Today, it is no longer enough to be technological provider with a sophisticated structure—and this trend will only intensify. Tomorrow’s organisations will be flat, agile and well-connected.
How quickly a company responds to new developments will be crucial for its success. “Is this new development useful for us and our customers? If it is, how can we incorporate it into our business as quickly as possible while creating value?” Personalised customer retention, which includes fast process-analysis and optimisation cycles, will also become more important. For this to happen, organisations must transition from local IT infrastructures to cloud and edge-based architectures.
But the biggest challenge will be to provide their employees with access to continuous digital training—a key factor for success. That’s because, while digitalisation is sometimes still seen as a project to outsource, it is increasingly showing up in everyday business routines, thereby affecting every single employee.
You have observed that there is a trend away from the Internet of Things towards an “Internet of the Senses”. What does this term mean?
First of all, the “Internet of Things” is a term to describe technologies that connect physical and digital objects and enable them to work together using information and communication technology. It refers mainly to the industrial and commercial side of internet use, for example in manufacturing, logistics and trade.
The “Internet of the Senses”, on the other hand, is where internet companies such as Facebook, Google, Amazon, Alibaba and many more have shaped the future with incredible speed and entrepreneurial drive. They’re profoundly changing our sensory perception—and lives. Digital viewing, listening and communication using Skype and Messenger are now part of our everyday lives. How to digitally communicate smells and tastes is also being discussed. Consumer goods are increasingly being advertised and sold online by appealing to emotion, to an extent previously unimagined.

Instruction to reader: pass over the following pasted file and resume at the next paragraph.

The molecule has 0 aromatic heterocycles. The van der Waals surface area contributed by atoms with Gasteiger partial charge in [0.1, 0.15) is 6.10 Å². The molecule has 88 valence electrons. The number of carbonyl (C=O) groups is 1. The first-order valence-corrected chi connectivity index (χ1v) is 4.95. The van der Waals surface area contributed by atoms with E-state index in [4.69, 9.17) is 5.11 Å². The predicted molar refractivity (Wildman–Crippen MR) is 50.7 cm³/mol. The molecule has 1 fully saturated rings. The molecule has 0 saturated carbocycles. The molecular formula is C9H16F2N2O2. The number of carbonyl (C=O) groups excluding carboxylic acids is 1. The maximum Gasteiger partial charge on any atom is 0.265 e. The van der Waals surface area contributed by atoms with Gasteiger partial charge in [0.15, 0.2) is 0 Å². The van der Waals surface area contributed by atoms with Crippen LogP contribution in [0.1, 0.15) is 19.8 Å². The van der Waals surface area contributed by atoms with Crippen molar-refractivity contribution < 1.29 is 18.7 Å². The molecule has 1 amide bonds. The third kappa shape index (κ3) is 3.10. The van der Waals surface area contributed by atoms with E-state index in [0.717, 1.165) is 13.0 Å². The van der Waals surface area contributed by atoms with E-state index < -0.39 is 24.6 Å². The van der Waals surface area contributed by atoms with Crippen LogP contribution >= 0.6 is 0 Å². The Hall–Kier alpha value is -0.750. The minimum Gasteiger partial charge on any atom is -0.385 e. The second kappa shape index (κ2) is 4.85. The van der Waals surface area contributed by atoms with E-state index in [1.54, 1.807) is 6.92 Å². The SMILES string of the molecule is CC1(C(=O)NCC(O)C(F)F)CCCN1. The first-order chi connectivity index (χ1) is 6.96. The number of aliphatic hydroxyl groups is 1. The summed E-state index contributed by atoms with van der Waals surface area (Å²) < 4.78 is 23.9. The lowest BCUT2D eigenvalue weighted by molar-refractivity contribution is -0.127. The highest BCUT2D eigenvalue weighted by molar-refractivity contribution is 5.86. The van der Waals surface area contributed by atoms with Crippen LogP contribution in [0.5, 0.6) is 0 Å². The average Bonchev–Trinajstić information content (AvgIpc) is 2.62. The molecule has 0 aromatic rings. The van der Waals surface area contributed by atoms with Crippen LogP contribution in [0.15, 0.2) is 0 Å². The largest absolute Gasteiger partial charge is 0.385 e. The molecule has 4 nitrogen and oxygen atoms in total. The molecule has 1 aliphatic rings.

Beyond this, a new dimension in perception is emerging in connection with virtual and augmented-reality solutions, both stationary and mobile. People are better able to explore digital products and services in a virtual space than on a screen because it enables a personalised, intuitive interaction similar to what is experienced in the real world. This represents a paradigm shift: for a long time, we adapted to how our computers work. We learned how to navigate various software menus and use a mouse and keyboard quickly. Our intuition wasn’t really able to contribute much. However, humans learn first and foremost through interaction and intuitive movement, both of which are present in virtual reality. By controlling our computers using our voices, movement and interactions, we’re no longer adapting to them. Instead, it’s the other way around. Through the “Internet of the Senses” we can invent and explore tomorrow’s reality and help decide how it develops. We can also simulate situations that are impossible or extremely dangerous in the real world in order to train our skills and senses. The possibilities are endless and exciting.